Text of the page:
The latter one, the stev (eng. stave) is a form of Scandinavian folk song, of which the oldest form were established already around the end of the 13th century. The newer form, nystev (eng. new stave) probably stems from around 1700, and has been regarded to be the Norwegian equivalent of the American blues. The stave expresses love and longing, but they can also be performed to make a jest of someone. It has four lines of lyrical stanzas that are recited in a regular rhythm, and the performer, called a kveder, often accentuate the rhythm by tapping his or her feet. The songs were presented when several people were gathered, and people sang, or kvedet, to each other, and answered one another. A singer could come up with a text then and there, or make use of existing texts that fitted the context. Even today, one may occasionally experience spontaneous performances of stev when several kvedere meet.
The following example of a nystev is written by Jørund Telnes (1845-1892), a popular poet and local politician from the county of Telemark in Norway. At the end of the 19th century, his poetry was widely known across the country. This version of Telnes’ Folkesongen ("the folk song"), is performed by the Finnish band Gjallarhorn, who gives a haunting and reflective interpretation of this 123 year old text.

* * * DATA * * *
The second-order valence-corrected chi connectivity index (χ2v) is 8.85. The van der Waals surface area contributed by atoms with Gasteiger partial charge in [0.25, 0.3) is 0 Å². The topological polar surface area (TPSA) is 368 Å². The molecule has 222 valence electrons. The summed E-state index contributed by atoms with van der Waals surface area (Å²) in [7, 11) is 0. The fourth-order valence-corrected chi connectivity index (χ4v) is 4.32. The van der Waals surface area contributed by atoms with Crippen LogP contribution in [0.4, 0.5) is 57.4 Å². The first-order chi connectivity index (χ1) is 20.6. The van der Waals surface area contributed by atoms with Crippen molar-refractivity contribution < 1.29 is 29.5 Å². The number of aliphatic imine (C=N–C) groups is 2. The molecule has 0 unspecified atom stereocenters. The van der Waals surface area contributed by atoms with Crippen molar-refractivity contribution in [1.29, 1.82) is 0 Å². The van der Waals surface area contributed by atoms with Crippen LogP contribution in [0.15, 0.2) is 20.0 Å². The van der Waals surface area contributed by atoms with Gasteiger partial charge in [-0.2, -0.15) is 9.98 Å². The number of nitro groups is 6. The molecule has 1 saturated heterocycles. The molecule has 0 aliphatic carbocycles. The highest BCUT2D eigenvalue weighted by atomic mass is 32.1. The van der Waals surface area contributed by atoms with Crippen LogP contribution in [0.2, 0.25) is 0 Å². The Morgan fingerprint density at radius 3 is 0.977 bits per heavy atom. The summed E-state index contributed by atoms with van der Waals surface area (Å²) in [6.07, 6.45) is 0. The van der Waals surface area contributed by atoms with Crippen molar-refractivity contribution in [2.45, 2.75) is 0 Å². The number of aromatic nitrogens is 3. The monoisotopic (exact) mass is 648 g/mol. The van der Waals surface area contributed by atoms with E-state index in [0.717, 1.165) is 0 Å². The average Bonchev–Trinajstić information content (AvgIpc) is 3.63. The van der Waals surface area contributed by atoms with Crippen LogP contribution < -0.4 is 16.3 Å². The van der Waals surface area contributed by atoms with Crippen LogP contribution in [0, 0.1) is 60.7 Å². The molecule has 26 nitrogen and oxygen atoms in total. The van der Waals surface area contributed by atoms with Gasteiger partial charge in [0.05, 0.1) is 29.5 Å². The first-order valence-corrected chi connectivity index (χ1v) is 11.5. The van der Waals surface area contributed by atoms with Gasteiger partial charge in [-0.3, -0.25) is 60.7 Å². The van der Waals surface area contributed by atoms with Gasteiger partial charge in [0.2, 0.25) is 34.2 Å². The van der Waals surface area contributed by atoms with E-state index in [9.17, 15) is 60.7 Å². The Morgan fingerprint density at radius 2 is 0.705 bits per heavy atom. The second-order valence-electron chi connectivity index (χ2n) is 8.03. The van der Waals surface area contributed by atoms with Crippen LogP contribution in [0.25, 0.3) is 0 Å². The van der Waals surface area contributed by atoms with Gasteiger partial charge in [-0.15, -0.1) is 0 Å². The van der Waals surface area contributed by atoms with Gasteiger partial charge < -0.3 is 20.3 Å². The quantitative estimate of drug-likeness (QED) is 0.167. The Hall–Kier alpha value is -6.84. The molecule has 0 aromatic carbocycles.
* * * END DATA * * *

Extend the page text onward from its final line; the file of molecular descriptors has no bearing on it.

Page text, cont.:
Som Blomen upp utor Marki tyte, Som Eple fram utpaa Kvisten skyte,
Er Folkesongen for Mann og Møy, Men Folkevetter, naar den mun døy.
(Like flowers growing from the soil, like apples flourishing on the trees,
So is the folksong for man and maid, but if the song dies, so does the people.)
So lat daa Tonen fraa Hjarta strøyme! Og lat oss kvea og lat oss drøyme!
Her er so mykje, som dreg oss ne! Dæ svarte rømer so snegt me kve.
(So let the song flow from our hearts! Let us sing and let us dream!
There are so many things that bring us down, but the darkness vanishes as we sing.)
Men kom mæ Visur av Heimeslage, Og lat oss kvea paa gamle Lage!
Og lat oss kvea foruta Bok! Den Notesongen han er so klok!
(Bring us songs from our home, and let us sing like we’ve always done!
Let us sing without a book, the scholarly song is not for us.)
- Veslemøy Fjerdingstad. Folkemusikk og dansetradisjoner. http://www.historieboka.no/Modules/historiebok_tidsepoke_emne_artikkel.aspx?ObjectType=Article&Article.ID=1715&Category.ID=1374
- Geirr Lystrup (1980). Skjemteviser og salmevers.